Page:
Hearty German Sausage and Sauerkraut

German sausage and sauerkraut recipe

​The Spruce

Prep: 15 mins
Cook: 40 mins
Total: 55 mins
Servings: 4 to 6 servings
Nutrition Facts (per serving)
323 Calories
22g Fat
19g Carbs
14g Protein
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Nutrition Facts
Servings: 4 to 6
Amount per serving
Calories 323
% Daily Value*
Total Fat 22g 28%
Saturated Fat 8g 38%
Cholesterol 57mg 19%
Sodium 1185mg 52%
Total Carbohydrate 19g 7%
Dietary Fiber 4g 13%
Protein 14g
Calcium 84mg 6%
*The % Daily Value (DV) tells you how much a nutrient in a food serving contributes to a daily diet. 2,000 calories a day is used for general nutrition advice.
(Nutrition information is calculated using an ingredient database and should be considered an estimate.)

This hearty casserole recipe is perfect for a cold winter night. German sausage, peppers, and onions are covered with a layer of sauerkraut and baked until hot and the flavors are melded together. A bit of brown sugar and some caraway seeds bring sweetness and a little anise flavor to the dish.

Any type of smoked German sausage goes well in this casserole; you can use kielbasa, knackwurst, or bratwurst. Just make sure the sausages are fully cooked and sliced before making this dish.

Start the meal with a green salad with German salad dressing (salatsauce), and accompany the casserole with a side of bratkartoffein (German fried potatoes) and some crusty rolls and butter (or the traditional lard). Enjoy with a good red wine, a white Riesling, or a glass of your favorite beer.

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Ingredients

  • 1 red bell pepper, chopped
  • 1 red onion, chopped
  • 3 cloves garlic, minced
  • 2 tablespoons white wine vinegar, or apple cider vinegar
  • 1 teaspoon caraway seeds
  • 1 tablespoon brown sugar
  • 1 1/2 pounds smoked German sausage, fully cooked and sliced
  • 1 (16-ounce) jar sauerkraut, rinsed and drained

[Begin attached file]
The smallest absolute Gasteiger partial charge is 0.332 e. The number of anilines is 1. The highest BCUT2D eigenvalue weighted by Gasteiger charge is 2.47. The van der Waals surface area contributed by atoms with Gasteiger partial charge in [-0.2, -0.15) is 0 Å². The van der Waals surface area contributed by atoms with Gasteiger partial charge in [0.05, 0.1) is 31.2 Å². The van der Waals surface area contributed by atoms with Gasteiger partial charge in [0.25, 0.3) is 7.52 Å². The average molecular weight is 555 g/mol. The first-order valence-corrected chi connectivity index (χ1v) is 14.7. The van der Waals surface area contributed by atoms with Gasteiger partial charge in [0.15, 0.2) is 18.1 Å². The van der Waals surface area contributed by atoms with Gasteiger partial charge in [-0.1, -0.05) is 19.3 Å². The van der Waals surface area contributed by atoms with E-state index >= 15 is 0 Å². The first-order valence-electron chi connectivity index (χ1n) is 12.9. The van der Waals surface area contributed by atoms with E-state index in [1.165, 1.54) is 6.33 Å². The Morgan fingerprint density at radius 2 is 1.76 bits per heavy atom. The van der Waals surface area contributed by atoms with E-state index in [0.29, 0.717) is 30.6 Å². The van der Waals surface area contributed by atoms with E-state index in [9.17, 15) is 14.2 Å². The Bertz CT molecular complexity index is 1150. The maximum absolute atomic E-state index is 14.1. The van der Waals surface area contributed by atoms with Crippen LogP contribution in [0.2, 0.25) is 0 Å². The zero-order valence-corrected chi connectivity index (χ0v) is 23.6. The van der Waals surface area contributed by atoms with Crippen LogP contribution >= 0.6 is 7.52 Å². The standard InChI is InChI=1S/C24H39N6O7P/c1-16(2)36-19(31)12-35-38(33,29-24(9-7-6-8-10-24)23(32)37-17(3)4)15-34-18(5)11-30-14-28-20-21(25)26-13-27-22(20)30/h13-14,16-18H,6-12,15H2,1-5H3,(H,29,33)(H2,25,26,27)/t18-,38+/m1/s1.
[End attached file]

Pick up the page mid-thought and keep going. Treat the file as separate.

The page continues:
Steps to Make It

  1. Gather the ingredients.

    Ingredients for German sausage and sauerkraut
    ​The Spruce
  2. Preheat the oven to 350 F. Lightly coat a 2 1/2-quart casserole dish with cooking spray or oil.

    Lightly oil casserole pan
    ​The Spruce
  3. In the casserole dish, combine the bell pepper, onion, garlic, white wine vinegar, caraway seeds, brown sugar, and the sliced sausage. Mix gently.

    Bell pepper, onion, garlic, and sausage in casserole
    ​The Spruce
  4. Cover with the rinsed and drained sauerkraut.

    Cover with rinsed sauerkraut in casserole dish
    ​The Spruce
  5. Cover the dish with aluminum foil or a lid and bake until the casserole is heated through and bubbly, 35 to 40 minutes.

    Cover casserole dish with foil
    ​The Spruce
  6. Serve your sausage and sauerkraut casserole hot and enjoy.

How to Store

Let the casserole cool completely before covering well (or transferring to an airtight container) and refrigerating. It will last up to three days. For longer storage, pack in a freezer-safe container and freeze for up to three months. This dish reheats well in the microwave.

Is Sauerkraut Good for You?


This traditional Eastern European food made of fermented cabbage with spices was developed as a good way to preserve the vitamins and nutrients in cabbage through the winter. Sauerkraut is a great source of vitamin C and vitamin B-6, as well as iron and magnesium. It also adds fiber to your diet, with 4 grams per cup. While sauerkraut is high in sodium, rinsing it will lower the level.


The fermentation process produces lots of probiotics and prebiotics, which help ensure your digestive tract is in good working order. Probiotics are the friendly bacteria that ferment the cabbage and then also help you digest your food. Prebiotics are the nutrients the probiotics eat. This makes sauerkraut good for your gut in three ways, when including the fiber.


Cooking sauerkraut does lessen the vegetable's probiotic properties, so if you would like this dish to retain its nutrients, add the sauerkraut toward the very end of the cooking time.

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